The Family That Reads . . How it helps everyone

Adapted from “Tips for family reading”, Houston Parent, October 1995

There is nothing like reading together to build the bond between parent and child. Such reading can greatly improve the child’s achievements in school and in life. In fact, it will shape the child’s language and emotional develop-ment, self- esteem, social skills and creative expression. Also, reading to your child is fulfilling and fun.

Parents who have books at home and who read to their children have children who are better readers and high achievers academically.

A Commission of The National Institute of Education reported, The single most important activity for building the knowledge required for eventual success in reading is reading aloud to children.”

The US Department of Education stated, “What parents do to help their children learn is more important to academic success than how well-off their family is.”

Creating a love for reading is the cornerstone of your child’s education that will last a lifetime. Most importantly, teach your child that reading is the window to every opportunity in life.

The exploration of shared spoken language, the reading of the world through dialogue, is a vehicle for bringing change into the world.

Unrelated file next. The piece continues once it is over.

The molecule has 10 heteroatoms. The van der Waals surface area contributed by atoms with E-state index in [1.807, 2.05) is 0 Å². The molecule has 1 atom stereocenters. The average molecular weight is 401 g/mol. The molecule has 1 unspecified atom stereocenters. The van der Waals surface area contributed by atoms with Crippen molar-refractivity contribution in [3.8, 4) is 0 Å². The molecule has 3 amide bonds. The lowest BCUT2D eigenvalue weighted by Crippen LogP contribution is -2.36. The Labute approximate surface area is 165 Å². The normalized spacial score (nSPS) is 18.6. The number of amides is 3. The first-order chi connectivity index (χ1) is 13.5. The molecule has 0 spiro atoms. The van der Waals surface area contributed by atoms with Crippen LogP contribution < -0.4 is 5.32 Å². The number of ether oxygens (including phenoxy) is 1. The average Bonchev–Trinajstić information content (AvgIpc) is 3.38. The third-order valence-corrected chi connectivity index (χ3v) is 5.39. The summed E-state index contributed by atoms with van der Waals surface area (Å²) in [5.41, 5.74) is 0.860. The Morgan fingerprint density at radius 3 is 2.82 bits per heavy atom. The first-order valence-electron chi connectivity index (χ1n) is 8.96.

These points are considered “truths” among experts in the field:

  • Children who are read to learn to read more easily than those who are not.
  • Reading to children helps build their curiosity, imagination, attention span, vocabulary and language skills. It also helps improve their spelling and writing abilities, promotes listening comprehension and helps them to think and communicate better.
  • Children’s ability to comprehend what they read very much depends on the knowledge they already have, so the more they are read to the more knowledge they will have in store for use in future reading.
  • Reading is a good conversational tool, providing parents and children with the opportunity to share thoughts and feelings. The child grows emotionally and important family bonds are built.
  • Reading to your children lets them know that you value reading as an important activity in your life.

    Some ways to achieve these goals:

    • Establish a routine for reading aloud – a daily activity which will become a habit.
    • Be proactive: move your finger under the words as you read; let your child turn pages with you; take turns reading paragraphs or pages; interject comments, such as “what do you think will happen next?”; look at and talk about the illustrations.
    • Let your children see you reading your own books – i.e., be a role model. Talk to them about the things you read.
    • Develop a family library – keep lots of books, magazines and newspapers and take them when you travel; give children books as gifts.
    • There is no limit to the kinds of material to read – children’s books, biographies, science, adventure, even mail order catalogues. And make regular library trips so that your child becomes familiar with it and what it has to offer.